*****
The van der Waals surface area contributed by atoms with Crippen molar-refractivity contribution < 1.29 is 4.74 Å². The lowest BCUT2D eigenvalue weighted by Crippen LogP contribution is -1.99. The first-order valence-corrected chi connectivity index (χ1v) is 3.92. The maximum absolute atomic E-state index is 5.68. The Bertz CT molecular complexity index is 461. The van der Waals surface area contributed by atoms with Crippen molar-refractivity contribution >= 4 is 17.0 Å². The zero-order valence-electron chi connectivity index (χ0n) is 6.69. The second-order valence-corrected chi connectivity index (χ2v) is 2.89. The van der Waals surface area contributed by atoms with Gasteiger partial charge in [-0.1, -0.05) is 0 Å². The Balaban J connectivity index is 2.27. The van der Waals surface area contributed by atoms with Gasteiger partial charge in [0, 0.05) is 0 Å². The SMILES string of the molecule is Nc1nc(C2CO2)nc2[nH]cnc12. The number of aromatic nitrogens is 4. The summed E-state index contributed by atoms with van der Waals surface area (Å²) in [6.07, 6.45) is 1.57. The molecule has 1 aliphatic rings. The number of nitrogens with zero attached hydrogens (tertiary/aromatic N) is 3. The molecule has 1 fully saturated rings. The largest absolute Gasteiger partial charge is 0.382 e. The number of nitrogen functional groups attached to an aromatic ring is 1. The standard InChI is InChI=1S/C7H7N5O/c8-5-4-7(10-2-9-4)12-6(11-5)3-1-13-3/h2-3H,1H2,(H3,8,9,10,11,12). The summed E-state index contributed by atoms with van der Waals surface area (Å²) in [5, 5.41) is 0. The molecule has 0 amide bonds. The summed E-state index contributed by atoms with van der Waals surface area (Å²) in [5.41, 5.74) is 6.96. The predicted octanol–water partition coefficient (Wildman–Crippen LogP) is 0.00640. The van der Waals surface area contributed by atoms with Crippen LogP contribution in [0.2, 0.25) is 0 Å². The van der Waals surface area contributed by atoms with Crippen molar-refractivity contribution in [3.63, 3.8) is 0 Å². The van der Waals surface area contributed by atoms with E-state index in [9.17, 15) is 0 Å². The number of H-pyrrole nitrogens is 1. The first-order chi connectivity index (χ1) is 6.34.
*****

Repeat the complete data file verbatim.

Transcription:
The van der Waals surface area contributed by atoms with Crippen molar-refractivity contribution < 1.29 is 4.74 Å². The lowest BCUT2D eigenvalue weighted by Crippen LogP contribution is -1.99. The first-order valence-corrected chi connectivity index (χ1v) is 3.92. The maximum absolute atomic E-state index is 5.68. The Bertz CT molecular complexity index is 461. The van der Waals surface area contributed by atoms with Crippen molar-refractivity contribution >= 4 is 17.0 Å². The zero-order valence-electron chi connectivity index (χ0n) is 6.69. The second-order valence-corrected chi connectivity index (χ2v) is 2.89. The van der Waals surface area contributed by atoms with Gasteiger partial charge in [-0.1, -0.05) is 0 Å². The Balaban J connectivity index is 2.27. The van der Waals surface area contributed by atoms with Gasteiger partial charge in [0, 0.05) is 0 Å². The SMILES string of the molecule is Nc1nc(C2CO2)nc2[nH]cnc12. The number of aromatic nitrogens is 4. The summed E-state index contributed by atoms with van der Waals surface area (Å²) in [6.07, 6.45) is 1.57. The molecule has 1 aliphatic rings. The number of nitrogens with zero attached hydrogens (tertiary/aromatic N) is 3. The molecule has 1 fully saturated rings. The largest absolute Gasteiger partial charge is 0.382 e. The number of nitrogen functional groups attached to an aromatic ring is 1. The standard InChI is InChI=1S/C7H7N5O/c8-5-4-7(10-2-9-4)12-6(11-5)3-1-13-3/h2-3H,1H2,(H3,8,9,10,11,12). The summed E-state index contributed by atoms with van der Waals surface area (Å²) in [5, 5.41) is 0. The molecule has 0 amide bonds. The summed E-state index contributed by atoms with van der Waals surface area (Å²) in [5.41, 5.74) is 6.96. The predicted octanol–water partition coefficient (Wildman–Crippen LogP) is 0.00640. The van der Waals surface area contributed by atoms with Crippen LogP contribution in [0.2, 0.25) is 0 Å². The van der Waals surface area contributed by atoms with Crippen molar-refractivity contribution in [3.63, 3.8) is 0 Å². The van der Waals surface area contributed by atoms with E-state index in [9.17, 15) is 0 Å². The number of H-pyrrole nitrogens is 1. The first-order chi connectivity index (χ1) is 6.34.